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Why this isn't being placed at the poles

(Originally posted on site forum Nov 7thth, 2015.)

The Lunar poles are all the rage, especially the South Pole and Aitken Basin. There is now good evidence that there is a lot of water ice trapped in permanent darkness there. That ice also contains carbon monoxide and nitrogen. Those volatiles can be put to excellent use on a lunar base.

There are also the Peaks of Eternal Light, which don’t quite live up to their utopian names, but still have daylight about 80 to 90% of the time. That makes the power supply much less of an issue and evens out temperatures. Those are pretty big advantages, so why have i placed the VMC at the equator, where the nights are long and harsh and water can only be had from Earth?

The main point is the poles should be home to the second base, not the first. Getting that water and other stuff is not going to be easy at all. They are in extremely cold places, kilometers below the sunny spots where a base would be. What form they come in is far from clear, but they are probably not more than 5% of the ground material in those shadowed hollows. To collect them in significant quantities will require a lot of infrastructure. They couldn’t be used to supply an inhabited base for years, while all that is built and gotten rolling. Once it is rolling, the idea is it supplies the income that justifies that - you split the water into oxygen and hydrogen and sell it as rocket fuel. I have serious doubts there.

That much infrastructure could also be used to create industrial scale production of oxygen at the equator - or anywhere else for that matter, the Moon is almost half oxygen. Oxygen is most of the mass of propellant, so it is still a major advantage to future missions if they can get supplies of it in space. Also it is very far from certain that the market for propellant will spring up nicely just when you need it. Basing the economic model of a settlement on a market that doesn’t exist strikes me as a bad idea. I understand the temptation, but i think it is misguided.

If you aren’t mining it for profit there is no reason to mine it at all. It is much easier and more reliable to ship the water and nitrogen you need for the early phase of human settlement from Earth. Enough for 10 or 20 people can come up on one or two rockets. As life in space gets going, you can start mining those resources when the right moment arrives, and in the meantime, you can scout and study those areas thoroughly. And you can keep scaling up your oxygen production, there at the equator, using infrastructure already created for production of building materials and pure metals and metal oxides. Then you can sell LOX, with much less up front investment, and scale production smoothly as the market develops. When you finally decide to mine the poles, it could well be mostly to get water and nitrogen for a quickly expanding colony, not to sell as propellant. Also remember that once we go poking around under the lunar surface, via lava tubes or simple mining of the bedrock, there will be surprises. One of them could be volatiles trapped in bubbles and tubes that have been sealed for millions or billions of years. If so, those deposits could be much simpler to tap.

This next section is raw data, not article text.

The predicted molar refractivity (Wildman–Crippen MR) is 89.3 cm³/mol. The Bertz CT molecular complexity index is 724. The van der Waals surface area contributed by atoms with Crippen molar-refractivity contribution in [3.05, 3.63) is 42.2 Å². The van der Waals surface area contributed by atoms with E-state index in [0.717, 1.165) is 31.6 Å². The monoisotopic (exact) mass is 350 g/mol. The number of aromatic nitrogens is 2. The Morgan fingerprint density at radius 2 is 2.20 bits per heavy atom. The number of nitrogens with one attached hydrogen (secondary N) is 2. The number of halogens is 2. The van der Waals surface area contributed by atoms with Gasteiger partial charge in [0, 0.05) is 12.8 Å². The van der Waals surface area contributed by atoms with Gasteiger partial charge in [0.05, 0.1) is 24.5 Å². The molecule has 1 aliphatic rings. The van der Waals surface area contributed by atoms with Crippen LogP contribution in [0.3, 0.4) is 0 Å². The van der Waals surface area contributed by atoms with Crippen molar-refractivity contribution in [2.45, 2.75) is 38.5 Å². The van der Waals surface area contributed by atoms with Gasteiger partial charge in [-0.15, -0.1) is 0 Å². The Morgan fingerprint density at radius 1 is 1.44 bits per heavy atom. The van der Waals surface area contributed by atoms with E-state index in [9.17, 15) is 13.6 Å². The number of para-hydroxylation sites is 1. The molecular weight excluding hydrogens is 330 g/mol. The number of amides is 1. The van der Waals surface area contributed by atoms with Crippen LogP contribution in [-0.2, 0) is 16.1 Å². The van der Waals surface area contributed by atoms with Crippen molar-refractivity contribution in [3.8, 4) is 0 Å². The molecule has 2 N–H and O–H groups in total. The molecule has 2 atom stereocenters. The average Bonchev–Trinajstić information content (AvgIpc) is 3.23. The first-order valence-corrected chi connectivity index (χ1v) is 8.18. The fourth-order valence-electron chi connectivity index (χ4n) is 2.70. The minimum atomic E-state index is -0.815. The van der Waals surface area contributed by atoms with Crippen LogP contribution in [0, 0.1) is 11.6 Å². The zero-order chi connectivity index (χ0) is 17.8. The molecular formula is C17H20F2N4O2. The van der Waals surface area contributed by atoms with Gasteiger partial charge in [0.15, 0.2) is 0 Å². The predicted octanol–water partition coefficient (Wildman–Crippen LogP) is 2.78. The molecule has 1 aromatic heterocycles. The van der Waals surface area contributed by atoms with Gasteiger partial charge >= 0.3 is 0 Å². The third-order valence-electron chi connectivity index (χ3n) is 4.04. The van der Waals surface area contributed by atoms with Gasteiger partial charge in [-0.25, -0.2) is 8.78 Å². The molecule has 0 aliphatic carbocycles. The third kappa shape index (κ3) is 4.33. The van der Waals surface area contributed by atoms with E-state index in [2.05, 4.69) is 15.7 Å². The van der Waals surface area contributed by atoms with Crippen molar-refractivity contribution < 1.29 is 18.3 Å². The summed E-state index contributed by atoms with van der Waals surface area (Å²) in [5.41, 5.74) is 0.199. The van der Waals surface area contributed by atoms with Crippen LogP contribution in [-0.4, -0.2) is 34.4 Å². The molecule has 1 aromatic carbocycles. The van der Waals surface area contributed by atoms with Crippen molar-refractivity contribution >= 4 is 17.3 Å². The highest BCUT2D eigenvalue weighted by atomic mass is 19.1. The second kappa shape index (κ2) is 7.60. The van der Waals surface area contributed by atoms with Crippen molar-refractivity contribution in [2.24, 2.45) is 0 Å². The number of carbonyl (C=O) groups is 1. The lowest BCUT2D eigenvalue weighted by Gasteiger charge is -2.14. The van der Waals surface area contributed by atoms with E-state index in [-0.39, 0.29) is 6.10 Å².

How about the handy near-constant sunlight? I’m not that impressed. Temperature fluctuations are not a big deal with this construction method, it gives you lots of thermal mass quickly, in the domes and galleries themselves and much more so in the thermal connections they form with mega-regolith through the foundation. We are talking about building at scale, in that situation including energy storage systems for the nights isn’t that hard. I’ve already gone on about storage of potential energy in the form of boulders lifted and lowered, and Joe has mentioned the other options of flywheels or batteries, or just sticking to nuclear for power available all the time. The amount of extra infrastructure that involves is a good deal for what you get in exchange: basalt, KREEP, and easy access.

There is no basalt within 1000 km of the poles. The dome construction technique being proposed right now would still work with highland regolith, but you won’t be making rope or cloth out of it. Anything that needs to be flexible has to come from Earth, which includes composites that contain fiber layers. Over the long term that really sucks.

Phosphorus, potassium - absolutely essential, great to have nearby, and only found in KREEP deposits, which are only in Oceanus Procellarum. Those deposits also come with concentrations of thorium, and uranium too. Long term, that means nuclear reactors for energy would be an option, and more importantly, nuclear rockets. You want to open up space? Nuclear thermal rockets without the politics sound pretty awesome.

Also evacuation from the equator is easier than from the poles. If you have people there, you really want to have the option of launching at any time. At the equator you can do that with a smaller, less expensive rocket because you can keep an upper stage in orbit and rendezvous with it within an hour or two at any time. That trick only works at the poles every two weeks. The fuel to the equator is also less, which means bigger payloads.

So, that’s why. If you say that means there is no business case for settling the Moon, well, let me come back to that.